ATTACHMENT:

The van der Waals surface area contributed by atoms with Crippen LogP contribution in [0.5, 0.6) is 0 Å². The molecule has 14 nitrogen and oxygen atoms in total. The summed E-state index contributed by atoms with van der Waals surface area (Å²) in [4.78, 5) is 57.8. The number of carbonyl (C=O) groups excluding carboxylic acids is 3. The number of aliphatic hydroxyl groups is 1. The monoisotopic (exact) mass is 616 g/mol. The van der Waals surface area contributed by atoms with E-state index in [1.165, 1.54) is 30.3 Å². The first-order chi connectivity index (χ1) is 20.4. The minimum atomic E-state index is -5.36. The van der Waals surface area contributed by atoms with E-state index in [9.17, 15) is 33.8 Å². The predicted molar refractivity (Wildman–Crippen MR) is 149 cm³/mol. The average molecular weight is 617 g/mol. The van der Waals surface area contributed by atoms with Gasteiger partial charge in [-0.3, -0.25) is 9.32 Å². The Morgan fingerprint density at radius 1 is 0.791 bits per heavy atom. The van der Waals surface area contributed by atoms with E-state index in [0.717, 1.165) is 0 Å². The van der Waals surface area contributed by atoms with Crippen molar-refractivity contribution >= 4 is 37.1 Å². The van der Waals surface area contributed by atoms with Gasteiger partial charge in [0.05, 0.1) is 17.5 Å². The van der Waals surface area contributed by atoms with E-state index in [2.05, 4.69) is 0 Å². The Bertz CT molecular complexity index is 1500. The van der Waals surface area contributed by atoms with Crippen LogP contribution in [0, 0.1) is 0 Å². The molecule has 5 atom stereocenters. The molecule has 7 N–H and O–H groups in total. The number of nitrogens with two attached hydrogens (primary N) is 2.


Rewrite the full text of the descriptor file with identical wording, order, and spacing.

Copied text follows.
The van der Waals surface area contributed by atoms with Crippen LogP contribution in [0.5, 0.6) is 0 Å². The molecule has 14 nitrogen and oxygen atoms in total. The summed E-state index contributed by atoms with van der Waals surface area (Å²) in [4.78, 5) is 57.8. The number of carbonyl (C=O) groups excluding carboxylic acids is 3. The number of aliphatic hydroxyl groups is 1. The monoisotopic (exact) mass is 616 g/mol. The van der Waals surface area contributed by atoms with E-state index in [1.165, 1.54) is 30.3 Å². The first-order chi connectivity index (χ1) is 20.4. The minimum atomic E-state index is -5.36. The van der Waals surface area contributed by atoms with E-state index in [9.17, 15) is 33.8 Å². The predicted molar refractivity (Wildman–Crippen MR) is 149 cm³/mol. The average molecular weight is 617 g/mol. The van der Waals surface area contributed by atoms with Gasteiger partial charge in [-0.3, -0.25) is 9.32 Å². The Morgan fingerprint density at radius 1 is 0.791 bits per heavy atom. The van der Waals surface area contributed by atoms with E-state index in [0.717, 1.165) is 0 Å². The van der Waals surface area contributed by atoms with Crippen molar-refractivity contribution >= 4 is 37.1 Å². The van der Waals surface area contributed by atoms with Gasteiger partial charge in [0.05, 0.1) is 17.5 Å². The van der Waals surface area contributed by atoms with E-state index in [2.05, 4.69) is 0 Å². The Bertz CT molecular complexity index is 1500. The van der Waals surface area contributed by atoms with Crippen LogP contribution in [0, 0.1) is 0 Å². The molecule has 5 atom stereocenters. The molecule has 7 N–H and O–H groups in total. The number of nitrogens with two attached hydrogens (primary N) is 2.